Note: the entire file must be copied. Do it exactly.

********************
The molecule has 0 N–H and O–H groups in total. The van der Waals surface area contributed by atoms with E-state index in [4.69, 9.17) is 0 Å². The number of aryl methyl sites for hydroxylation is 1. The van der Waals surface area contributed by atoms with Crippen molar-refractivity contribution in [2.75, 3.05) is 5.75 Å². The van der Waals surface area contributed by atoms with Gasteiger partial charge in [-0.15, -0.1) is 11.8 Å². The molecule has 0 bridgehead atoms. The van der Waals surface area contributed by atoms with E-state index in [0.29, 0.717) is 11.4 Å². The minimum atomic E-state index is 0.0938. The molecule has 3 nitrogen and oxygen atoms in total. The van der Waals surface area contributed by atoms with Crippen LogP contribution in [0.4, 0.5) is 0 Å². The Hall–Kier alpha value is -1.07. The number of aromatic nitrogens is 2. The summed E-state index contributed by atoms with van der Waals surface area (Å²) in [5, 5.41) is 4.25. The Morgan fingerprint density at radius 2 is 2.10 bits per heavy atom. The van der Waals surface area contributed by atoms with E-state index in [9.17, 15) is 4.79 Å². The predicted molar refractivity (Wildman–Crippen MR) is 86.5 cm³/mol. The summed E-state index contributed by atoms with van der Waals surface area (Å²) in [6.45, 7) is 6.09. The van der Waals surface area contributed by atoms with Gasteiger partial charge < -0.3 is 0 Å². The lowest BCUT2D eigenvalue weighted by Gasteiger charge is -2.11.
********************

The molecule has 0 N–H and O–H groups in total. The van der Waals surface area contributed by atoms with E-state index in [4.69, 9.17) is 0 Å². The number of aryl methyl sites for hydroxylation is 1. The van der Waals surface area contributed by atoms with Crippen molar-refractivity contribution in [2.75, 3.05) is 5.75 Å². The van der Waals surface area contributed by atoms with Gasteiger partial charge in [-0.15, -0.1) is 11.8 Å². The molecule has 0 bridgehead atoms. The van der Waals surface area contributed by atoms with E-state index in [0.29, 0.717) is 11.4 Å². The minimum atomic E-state index is 0.0938. The molecule has 3 nitrogen and oxygen atoms in total. The van der Waals surface area contributed by atoms with Crippen LogP contribution in [0.4, 0.5) is 0 Å². The Hall–Kier alpha value is -1.07. The number of aromatic nitrogens is 2. The summed E-state index contributed by atoms with van der Waals surface area (Å²) in [5, 5.41) is 4.25. The Morgan fingerprint density at radius 2 is 2.10 bits per heavy atom. The van der Waals surface area contributed by atoms with E-state index in [9.17, 15) is 4.79 Å². The predicted molar refractivity (Wildman–Crippen MR) is 86.5 cm³/mol. The summed E-state index contributed by atoms with van der Waals surface area (Å²) in [6.45, 7) is 6.09. The van der Waals surface area contributed by atoms with Gasteiger partial charge < -0.3 is 0 Å². The lowest BCUT2D eigenvalue weighted by Gasteiger charge is -2.11.